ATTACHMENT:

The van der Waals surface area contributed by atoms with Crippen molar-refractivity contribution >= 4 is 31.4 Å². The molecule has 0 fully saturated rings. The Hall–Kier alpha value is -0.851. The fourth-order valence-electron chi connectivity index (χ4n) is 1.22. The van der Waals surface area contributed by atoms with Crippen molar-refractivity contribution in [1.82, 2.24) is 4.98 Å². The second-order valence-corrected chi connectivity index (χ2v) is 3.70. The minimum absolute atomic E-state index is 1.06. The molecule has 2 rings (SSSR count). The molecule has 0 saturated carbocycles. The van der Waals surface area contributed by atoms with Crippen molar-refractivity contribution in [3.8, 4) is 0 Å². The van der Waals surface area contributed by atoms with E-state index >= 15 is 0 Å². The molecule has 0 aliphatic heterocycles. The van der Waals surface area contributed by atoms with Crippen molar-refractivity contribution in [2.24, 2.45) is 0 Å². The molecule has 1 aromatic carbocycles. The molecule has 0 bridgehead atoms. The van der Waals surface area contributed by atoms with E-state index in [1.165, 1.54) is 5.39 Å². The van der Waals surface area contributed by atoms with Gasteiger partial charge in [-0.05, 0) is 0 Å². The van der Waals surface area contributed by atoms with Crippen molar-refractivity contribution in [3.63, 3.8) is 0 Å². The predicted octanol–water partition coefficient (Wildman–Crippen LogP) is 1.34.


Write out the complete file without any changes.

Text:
The van der Waals surface area contributed by atoms with Crippen molar-refractivity contribution >= 4 is 31.4 Å². The molecule has 0 fully saturated rings. The Hall–Kier alpha value is -0.851. The fourth-order valence-electron chi connectivity index (χ4n) is 1.22. The van der Waals surface area contributed by atoms with Crippen molar-refractivity contribution in [1.82, 2.24) is 4.98 Å². The second-order valence-corrected chi connectivity index (χ2v) is 3.70. The minimum absolute atomic E-state index is 1.06. The molecule has 2 rings (SSSR count). The molecule has 0 saturated carbocycles. The van der Waals surface area contributed by atoms with Crippen molar-refractivity contribution in [3.8, 4) is 0 Å². The van der Waals surface area contributed by atoms with E-state index >= 15 is 0 Å². The molecule has 0 aliphatic heterocycles. The van der Waals surface area contributed by atoms with Crippen molar-refractivity contribution in [2.24, 2.45) is 0 Å². The molecule has 1 aromatic carbocycles. The molecule has 0 bridgehead atoms. The van der Waals surface area contributed by atoms with E-state index in [1.165, 1.54) is 5.39 Å². The van der Waals surface area contributed by atoms with Gasteiger partial charge in [-0.05, 0) is 0 Å². The van der Waals surface area contributed by atoms with Crippen molar-refractivity contribution in [3.63, 3.8) is 0 Å². The predicted octanol–water partition coefficient (Wildman–Crippen LogP) is 1.34.